Study: Faith Good for Health

By Mark A. Kellner | Posted March 10, 2020

It’s long been argued that attending worship services is good for the soul. But did you know there are now indications that it’s great for your health?

At a time when fears about the coronavirus are sweeping the world, a person’s faith actually does matter.

In an article from the Daily Mail newspaper, Britain’s Office for National Statistics (ONS) reports that “religious people are less likely to fall or feel ill” than those who are not. While “68 per cent of Christians, 77 per cent of Jews, 72 per cent of Hindus, 69 per cent of Sikhs and 66 per cent of Muslims said they were satisfied about their health,” only 64 percent of those with no religious belief indicated satisfaction.

Influencing Lifestyle Choices

Much of the good news about faith and health might be attributed to those religions that discourage the use of tobacco. According to the ONS study, 18 percent of people with no faith smoked as opposed to 11 percent of Christians and Muslims, five percent of Hindus, four percent of Jews, and two percent of Sikhs. (Many denominations prohibit smoking among its members, while others tolerate the practice but discourage it.)

Levels of alcohol consumption are another factor, the study finds. According to the Daily Mail report, “non-believers are more likely to drink alcohol than followers of certain religions, such as Islam which outright bans it, or Sikhism and Hinduism which discourage it.” Again, many Christian denominations also have “outright bans” on drinking, such as The Salvation Army, founded as a temperance movement, as well as many Baptist churches.

Mental health scores were also higher for those belonging to a faith than they were for those not belonging to any faith, the newspaper reported. Christians, Hindus, Sikhs, and Muslims all rated above 49 on a scale of 0 to 100 in contrast to those without a faith, who scored a 48.

This isn’t the first time a study has shown positive health outcomes for those who actively participate in religious communities. A 2018 study, published online in the journal Social Psychological and Personality Science and conducted mainly by researchers at The Ohio State University, stated “that people with religious affiliations lived nearly four years longer than those with no ties to religion.”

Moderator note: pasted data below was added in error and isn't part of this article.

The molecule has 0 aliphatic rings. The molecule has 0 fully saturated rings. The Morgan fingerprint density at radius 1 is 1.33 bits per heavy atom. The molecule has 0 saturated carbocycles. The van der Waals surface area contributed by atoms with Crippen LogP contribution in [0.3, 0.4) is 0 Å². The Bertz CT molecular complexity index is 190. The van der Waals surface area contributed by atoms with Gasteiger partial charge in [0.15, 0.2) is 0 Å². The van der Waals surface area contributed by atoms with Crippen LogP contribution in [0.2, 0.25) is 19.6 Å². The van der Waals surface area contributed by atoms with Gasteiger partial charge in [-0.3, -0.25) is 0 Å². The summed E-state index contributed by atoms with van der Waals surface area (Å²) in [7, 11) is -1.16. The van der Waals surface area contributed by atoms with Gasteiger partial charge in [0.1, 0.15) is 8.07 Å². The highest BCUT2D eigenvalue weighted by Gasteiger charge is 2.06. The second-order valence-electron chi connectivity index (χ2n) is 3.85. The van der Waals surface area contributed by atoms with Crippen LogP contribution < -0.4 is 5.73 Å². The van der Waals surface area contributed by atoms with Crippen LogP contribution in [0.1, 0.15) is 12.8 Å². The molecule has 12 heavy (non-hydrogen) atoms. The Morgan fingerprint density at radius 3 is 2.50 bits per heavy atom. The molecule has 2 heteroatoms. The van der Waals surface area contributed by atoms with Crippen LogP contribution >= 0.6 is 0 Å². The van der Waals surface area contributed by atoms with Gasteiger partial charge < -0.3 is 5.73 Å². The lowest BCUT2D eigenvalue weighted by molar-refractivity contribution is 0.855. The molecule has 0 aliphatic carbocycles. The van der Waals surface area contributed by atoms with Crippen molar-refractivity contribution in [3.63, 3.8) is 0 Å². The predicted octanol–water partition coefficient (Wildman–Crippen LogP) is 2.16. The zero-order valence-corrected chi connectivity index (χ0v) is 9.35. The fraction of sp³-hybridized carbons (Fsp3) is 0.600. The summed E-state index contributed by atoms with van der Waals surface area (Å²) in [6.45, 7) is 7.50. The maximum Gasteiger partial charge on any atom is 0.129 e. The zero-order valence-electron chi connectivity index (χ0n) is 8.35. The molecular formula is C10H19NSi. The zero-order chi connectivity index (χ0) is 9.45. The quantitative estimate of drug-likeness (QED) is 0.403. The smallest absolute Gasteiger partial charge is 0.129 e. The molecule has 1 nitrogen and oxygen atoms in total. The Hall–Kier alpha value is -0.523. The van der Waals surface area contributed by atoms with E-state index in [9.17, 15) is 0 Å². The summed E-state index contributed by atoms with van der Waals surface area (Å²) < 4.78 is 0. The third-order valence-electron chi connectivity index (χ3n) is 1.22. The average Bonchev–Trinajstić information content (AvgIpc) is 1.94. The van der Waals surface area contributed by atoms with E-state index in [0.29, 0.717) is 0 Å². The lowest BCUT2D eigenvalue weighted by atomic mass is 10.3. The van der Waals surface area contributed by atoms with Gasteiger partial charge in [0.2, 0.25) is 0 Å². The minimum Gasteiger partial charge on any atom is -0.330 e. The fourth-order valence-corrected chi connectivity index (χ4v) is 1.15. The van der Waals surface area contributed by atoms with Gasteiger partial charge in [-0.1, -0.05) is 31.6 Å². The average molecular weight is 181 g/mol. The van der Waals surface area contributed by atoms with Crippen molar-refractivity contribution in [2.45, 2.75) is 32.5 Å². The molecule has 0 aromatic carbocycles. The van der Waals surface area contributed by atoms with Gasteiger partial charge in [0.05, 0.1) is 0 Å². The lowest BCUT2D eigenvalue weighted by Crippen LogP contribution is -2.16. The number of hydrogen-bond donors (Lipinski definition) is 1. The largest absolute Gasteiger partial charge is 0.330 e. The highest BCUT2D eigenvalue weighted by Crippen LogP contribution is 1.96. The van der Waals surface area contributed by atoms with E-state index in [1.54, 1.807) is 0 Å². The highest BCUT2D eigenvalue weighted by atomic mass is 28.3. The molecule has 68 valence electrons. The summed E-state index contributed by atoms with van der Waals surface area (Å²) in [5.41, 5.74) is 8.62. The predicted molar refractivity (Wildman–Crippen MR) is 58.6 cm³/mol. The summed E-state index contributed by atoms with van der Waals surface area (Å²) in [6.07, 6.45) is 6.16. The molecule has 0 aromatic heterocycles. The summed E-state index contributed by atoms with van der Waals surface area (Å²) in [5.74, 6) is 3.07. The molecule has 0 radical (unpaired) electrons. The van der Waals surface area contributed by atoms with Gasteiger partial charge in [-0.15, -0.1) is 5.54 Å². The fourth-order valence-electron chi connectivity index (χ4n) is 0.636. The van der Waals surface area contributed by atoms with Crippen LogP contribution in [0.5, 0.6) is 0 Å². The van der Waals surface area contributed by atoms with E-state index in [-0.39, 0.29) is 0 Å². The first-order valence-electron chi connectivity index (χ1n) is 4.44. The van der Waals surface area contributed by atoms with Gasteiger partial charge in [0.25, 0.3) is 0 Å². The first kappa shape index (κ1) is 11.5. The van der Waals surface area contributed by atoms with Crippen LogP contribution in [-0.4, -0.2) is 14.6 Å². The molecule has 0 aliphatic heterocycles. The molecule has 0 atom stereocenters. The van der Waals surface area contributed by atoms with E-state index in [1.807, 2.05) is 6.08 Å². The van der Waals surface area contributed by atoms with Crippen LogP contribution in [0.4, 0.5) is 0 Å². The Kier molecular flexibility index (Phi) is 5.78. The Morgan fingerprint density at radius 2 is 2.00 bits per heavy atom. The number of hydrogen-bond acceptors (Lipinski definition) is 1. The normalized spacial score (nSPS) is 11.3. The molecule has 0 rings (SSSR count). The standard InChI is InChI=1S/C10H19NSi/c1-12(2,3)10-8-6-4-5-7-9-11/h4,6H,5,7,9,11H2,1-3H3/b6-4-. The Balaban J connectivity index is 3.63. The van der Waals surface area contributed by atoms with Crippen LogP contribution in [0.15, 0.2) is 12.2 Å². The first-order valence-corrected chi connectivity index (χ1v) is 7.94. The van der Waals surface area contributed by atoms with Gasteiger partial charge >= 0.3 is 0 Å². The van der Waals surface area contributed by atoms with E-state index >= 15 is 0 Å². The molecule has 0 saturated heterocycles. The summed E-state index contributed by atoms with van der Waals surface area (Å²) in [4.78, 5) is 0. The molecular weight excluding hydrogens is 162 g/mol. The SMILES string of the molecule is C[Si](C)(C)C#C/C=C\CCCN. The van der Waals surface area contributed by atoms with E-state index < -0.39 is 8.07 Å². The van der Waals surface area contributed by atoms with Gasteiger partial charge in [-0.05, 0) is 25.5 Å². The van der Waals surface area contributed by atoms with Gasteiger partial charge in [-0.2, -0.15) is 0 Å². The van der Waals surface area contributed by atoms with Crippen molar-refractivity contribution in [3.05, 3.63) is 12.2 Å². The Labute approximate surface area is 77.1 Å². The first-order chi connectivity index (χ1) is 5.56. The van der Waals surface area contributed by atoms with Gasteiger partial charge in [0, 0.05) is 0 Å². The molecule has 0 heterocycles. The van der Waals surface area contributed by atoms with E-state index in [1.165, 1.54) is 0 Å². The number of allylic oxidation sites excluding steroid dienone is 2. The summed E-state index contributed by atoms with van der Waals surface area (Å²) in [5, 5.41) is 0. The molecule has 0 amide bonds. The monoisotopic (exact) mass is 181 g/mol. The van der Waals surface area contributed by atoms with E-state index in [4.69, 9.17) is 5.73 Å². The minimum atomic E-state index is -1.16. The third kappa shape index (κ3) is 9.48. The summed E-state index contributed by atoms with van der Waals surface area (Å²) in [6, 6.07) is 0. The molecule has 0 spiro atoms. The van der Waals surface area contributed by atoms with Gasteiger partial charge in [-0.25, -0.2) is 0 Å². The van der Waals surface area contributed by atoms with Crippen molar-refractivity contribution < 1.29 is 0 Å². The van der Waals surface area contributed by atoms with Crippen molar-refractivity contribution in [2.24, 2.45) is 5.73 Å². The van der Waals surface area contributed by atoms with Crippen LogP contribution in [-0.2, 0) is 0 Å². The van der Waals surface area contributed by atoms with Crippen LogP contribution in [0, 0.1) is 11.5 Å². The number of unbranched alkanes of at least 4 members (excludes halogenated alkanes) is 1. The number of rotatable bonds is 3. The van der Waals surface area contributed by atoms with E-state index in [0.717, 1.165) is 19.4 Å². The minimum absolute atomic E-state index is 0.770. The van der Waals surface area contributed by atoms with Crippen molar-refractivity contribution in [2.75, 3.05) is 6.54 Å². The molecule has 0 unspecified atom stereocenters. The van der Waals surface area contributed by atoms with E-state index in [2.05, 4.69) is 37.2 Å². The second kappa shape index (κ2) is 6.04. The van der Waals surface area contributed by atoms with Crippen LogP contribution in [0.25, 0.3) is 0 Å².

“Religious affiliation had nearly as strong an effect on longevity as gender does, which is a matter of years of life,” says the study’s lead author Laura Wallace.

According to another of the study’s authors, Baldwin Way, religion may relate to long life due to the many different areas of lifestyle it affects, from alcohol consumption (similar to what the ONS report found) to “stress-reducing practices” such as prayer.

God Has Something to Say

What may be surprising to some is that many of these lifestyle choices of persons of faith originate from the Bible, often referred to as an “instruction manual” for life. “Wine is a mocker, strong drink is a brawler, and whoever is led astray by it is not wise,” advises Proverbs 20:1 on drinking habits. “Be anxious for nothing, but in everything by prayer and supplication, with thanksgiving, let your requests be made known to God,” encourages Philippians 4:6 on stress reduction. So it turns out that God has a lot to say about our health and happiness.

In Amazing Health Secrets: Eight Bible Principles for a Longer Life, Pastor Doug Batchelor explores what God says about maintaining and promoting better health. Part 1 concentrates on the key elements of nutrition, exercise, and water. In Part 2, guest speaker Dr. David DeRose shares principles that include sunshine, temperance, air, rest, and trust in God.

And for those who like their health education in written form, our free online Bible study “God’s Free Health Plan” is a great way to begin. Why has God set certain health laws in place, and why do they endure today?

For one, God wants people to be healthy: “Beloved, I pray that you may prosper in all things and be in health, just as your soul prospers,” states 3 John 2. And centuries before John’s epistle, God offered this promise in Exodus 15:26: “If you diligently heed the voice of the LORD your God and do what is right in His sight, give ear to His commandments and keep all His statutes, I will put none of the diseases on you which I have brought on the Egyptians. For I am the LORD who heals you.”

This is not to be taken as a kind of quid pro quo transaction between us and God; the Bible is not to be relegated to a panacea for COVID-19 or any other disease. The reason God instructs His people in this way of life is because He loves us, because He seeks to prepare us for the trials and tribulations we will undoubtedly face in this life, and because He wants us to look beyond our physical health to our spiritual health. 

What God can do for us physically, He can do for us spiritually. He desires to give us so much more than health on this earth; He desires to give us everlasting life with Him: “I have come that they may have life, and that they may have it more abundantly” (John 10:10).

Find out more about that abundant life, God’s ultimate purpose for you, in Pastor Doug’s Sabbath School lesson, “Prayer, Healing, and Restoration” where he states “Our purpose is not, after all, to make people healthier sinners but to point them to the eternal life found in Jesus.” 

Mark Kellner
Mark A. Kellner is a staff writer for Amazing Facts International. He is a veteran journalist whose work has been published in Religion News Service, The Washington Times, and numerous computer magazines.

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